This, in turn, can be traced back to contradictions at the heart of land reform policy in South Africa – that extends to the relationship, if any, to poverty alleviation.

 

 

_____________________________
source:Griffin, K. 1974. The political economy of agrarian change. London: Macmillan.REDISTRIBUTIVE LAND REFORM AND POVERTY REDUCTION IN SOUTH AFRICA byEdwardlahiffinhttp://r4d.dfid.gov.uk/PDF/ESRC_DFID/60332_Lahiff_Redistributive.pdf

Redistribution – of assets and other forms of wealth p2

he main potential to reduce rural poverty and inequity lies in the development of overall frameworks providing social security, education and training as well as health care, and in developing adequate infrastructures in rural areas.

In a review of poverty and policy in South Africa in the first ten years of democracy, Bhorat and Kanpur (2006: 12-13) identify five main trends, which are largely hostile to the poor, albeit with some ameliorative effects:An increase in both absolute and relative income poverty.

An increase in both absolute and relative income poverty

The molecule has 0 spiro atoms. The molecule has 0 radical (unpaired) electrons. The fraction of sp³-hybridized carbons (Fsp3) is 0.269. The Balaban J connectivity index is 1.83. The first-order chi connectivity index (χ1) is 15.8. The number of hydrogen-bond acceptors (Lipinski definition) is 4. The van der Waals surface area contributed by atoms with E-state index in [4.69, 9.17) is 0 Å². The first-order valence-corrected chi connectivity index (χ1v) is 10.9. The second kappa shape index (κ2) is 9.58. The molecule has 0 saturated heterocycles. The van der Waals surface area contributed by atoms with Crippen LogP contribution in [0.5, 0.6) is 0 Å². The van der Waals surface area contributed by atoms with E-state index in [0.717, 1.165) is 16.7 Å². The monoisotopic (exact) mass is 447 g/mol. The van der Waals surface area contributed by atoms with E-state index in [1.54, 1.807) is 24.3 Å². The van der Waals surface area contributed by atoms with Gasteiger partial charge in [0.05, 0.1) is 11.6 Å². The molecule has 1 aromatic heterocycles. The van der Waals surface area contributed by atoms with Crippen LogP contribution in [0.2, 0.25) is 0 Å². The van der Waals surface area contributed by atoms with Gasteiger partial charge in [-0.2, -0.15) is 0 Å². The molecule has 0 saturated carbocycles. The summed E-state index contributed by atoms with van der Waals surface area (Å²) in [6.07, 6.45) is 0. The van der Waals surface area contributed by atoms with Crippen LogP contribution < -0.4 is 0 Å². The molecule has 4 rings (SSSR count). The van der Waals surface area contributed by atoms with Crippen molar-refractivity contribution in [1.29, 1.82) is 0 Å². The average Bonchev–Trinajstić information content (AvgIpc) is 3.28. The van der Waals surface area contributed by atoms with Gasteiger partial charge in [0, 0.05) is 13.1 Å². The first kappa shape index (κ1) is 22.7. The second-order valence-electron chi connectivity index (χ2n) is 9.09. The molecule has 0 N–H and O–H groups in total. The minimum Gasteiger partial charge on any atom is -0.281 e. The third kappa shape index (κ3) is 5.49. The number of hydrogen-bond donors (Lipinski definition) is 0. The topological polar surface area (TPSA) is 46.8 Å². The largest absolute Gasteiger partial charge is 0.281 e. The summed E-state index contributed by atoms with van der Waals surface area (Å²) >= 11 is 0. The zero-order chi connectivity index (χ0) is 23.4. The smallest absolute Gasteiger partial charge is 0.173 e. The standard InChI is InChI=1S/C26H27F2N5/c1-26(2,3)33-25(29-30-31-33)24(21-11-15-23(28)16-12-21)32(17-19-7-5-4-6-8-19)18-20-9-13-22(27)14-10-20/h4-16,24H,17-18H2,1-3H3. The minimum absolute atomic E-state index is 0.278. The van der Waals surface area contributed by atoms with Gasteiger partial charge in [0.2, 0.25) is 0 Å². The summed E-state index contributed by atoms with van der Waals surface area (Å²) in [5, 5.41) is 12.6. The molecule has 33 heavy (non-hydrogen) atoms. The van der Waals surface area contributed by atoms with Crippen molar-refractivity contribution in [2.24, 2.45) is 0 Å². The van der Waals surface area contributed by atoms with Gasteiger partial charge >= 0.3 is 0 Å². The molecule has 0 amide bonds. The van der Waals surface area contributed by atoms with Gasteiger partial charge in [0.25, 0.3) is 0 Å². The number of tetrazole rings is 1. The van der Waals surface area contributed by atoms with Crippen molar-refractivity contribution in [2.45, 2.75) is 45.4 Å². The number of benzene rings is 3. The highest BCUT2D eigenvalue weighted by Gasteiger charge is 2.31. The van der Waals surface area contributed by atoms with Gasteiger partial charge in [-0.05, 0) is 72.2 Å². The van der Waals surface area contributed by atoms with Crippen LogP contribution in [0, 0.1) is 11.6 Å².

An increase in income inequality

Increased unemployment rates (as growth in the labour force outstrips growth in employment)

A large fiscal resource shift that has engendered wider access to assets and basic services for poor households

‘Tepid’ economic growth rates, which have failed to keep pace with population growth.

“The first ten years have seen rising unemployment, rising income poverty and rising income inequality, all in the context of a lack lustre performance in economic growth” (Bhorat and Kanpur 2006: 1).

Policies to increase participation in the rural economy and diversify incomes are key to addressing rural poverty. Rural poverty in South Africa appears to differ from other countries in three ways:

  1. among the rural poor, income generated directly from agricultural activities and food consumed from own farm production are minor components of household resources (estimated at 10% to 20% of the total);
  2. many households continuously rotate between rural and urban base;
  3. and rural society is closely linked to the social and health problems of urban
    areas.

 The main potential to reduce rural poverty and inequity lies in the development of overall frameworks providing social security, education and training as well as health care, and in developing adequate infrastructures in rural areas. There is a need to examine how recent and ongoing sectoral and economy-wide policies contribute to poverty reduction by integrating poor population in broader economic activities.
OECD 2006: 25